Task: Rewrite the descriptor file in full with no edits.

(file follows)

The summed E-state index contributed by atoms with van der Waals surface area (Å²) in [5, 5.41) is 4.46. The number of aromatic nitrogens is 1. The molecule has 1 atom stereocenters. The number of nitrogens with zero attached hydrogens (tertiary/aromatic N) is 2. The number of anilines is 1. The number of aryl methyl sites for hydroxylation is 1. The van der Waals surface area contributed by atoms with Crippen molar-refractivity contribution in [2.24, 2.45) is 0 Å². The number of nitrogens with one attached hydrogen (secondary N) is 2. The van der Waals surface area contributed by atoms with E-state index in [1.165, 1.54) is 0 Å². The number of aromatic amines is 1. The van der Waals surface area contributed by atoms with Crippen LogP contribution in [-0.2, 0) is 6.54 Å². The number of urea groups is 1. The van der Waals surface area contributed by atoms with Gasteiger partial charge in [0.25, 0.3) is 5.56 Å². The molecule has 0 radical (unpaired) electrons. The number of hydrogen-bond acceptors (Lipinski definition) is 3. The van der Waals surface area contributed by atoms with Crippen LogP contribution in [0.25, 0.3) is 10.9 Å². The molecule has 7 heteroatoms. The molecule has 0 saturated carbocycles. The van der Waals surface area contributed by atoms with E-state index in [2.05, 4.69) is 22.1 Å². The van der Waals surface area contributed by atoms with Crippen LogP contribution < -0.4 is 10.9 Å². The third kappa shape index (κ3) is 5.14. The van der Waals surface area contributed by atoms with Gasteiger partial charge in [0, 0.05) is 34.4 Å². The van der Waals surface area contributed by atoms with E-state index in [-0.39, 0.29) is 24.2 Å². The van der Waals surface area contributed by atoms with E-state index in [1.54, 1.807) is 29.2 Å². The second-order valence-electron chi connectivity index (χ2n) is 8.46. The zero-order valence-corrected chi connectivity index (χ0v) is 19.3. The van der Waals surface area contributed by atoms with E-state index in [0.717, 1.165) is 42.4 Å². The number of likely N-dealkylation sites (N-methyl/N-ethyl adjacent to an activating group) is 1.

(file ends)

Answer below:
The summed E-state index contributed by atoms with van der Waals surface area (Å²) in [5, 5.41) is 4.46. The number of aromatic nitrogens is 1. The molecule has 1 atom stereocenters. The number of nitrogens with zero attached hydrogens (tertiary/aromatic N) is 2. The number of anilines is 1. The number of aryl methyl sites for hydroxylation is 1. The van der Waals surface area contributed by atoms with Crippen molar-refractivity contribution in [2.24, 2.45) is 0 Å². The number of nitrogens with one attached hydrogen (secondary N) is 2. The van der Waals surface area contributed by atoms with E-state index in [1.165, 1.54) is 0 Å². The number of aromatic amines is 1. The van der Waals surface area contributed by atoms with Crippen LogP contribution in [-0.2, 0) is 6.54 Å². The number of urea groups is 1. The van der Waals surface area contributed by atoms with Gasteiger partial charge in [0.25, 0.3) is 5.56 Å². The molecule has 0 radical (unpaired) electrons. The number of hydrogen-bond acceptors (Lipinski definition) is 3. The van der Waals surface area contributed by atoms with Crippen LogP contribution in [0.25, 0.3) is 10.9 Å². The molecule has 7 heteroatoms. The molecule has 0 saturated carbocycles. The van der Waals surface area contributed by atoms with E-state index in [2.05, 4.69) is 22.1 Å². The van der Waals surface area contributed by atoms with Crippen LogP contribution < -0.4 is 10.9 Å². The third kappa shape index (κ3) is 5.14. The van der Waals surface area contributed by atoms with Gasteiger partial charge in [0, 0.05) is 34.4 Å². The van der Waals surface area contributed by atoms with E-state index in [-0.39, 0.29) is 24.2 Å². The van der Waals surface area contributed by atoms with E-state index in [1.54, 1.807) is 29.2 Å². The second-order valence-electron chi connectivity index (χ2n) is 8.46. The zero-order valence-corrected chi connectivity index (χ0v) is 19.3. The van der Waals surface area contributed by atoms with E-state index in [0.717, 1.165) is 42.4 Å². The number of likely N-dealkylation sites (N-methyl/N-ethyl adjacent to an activating group) is 1.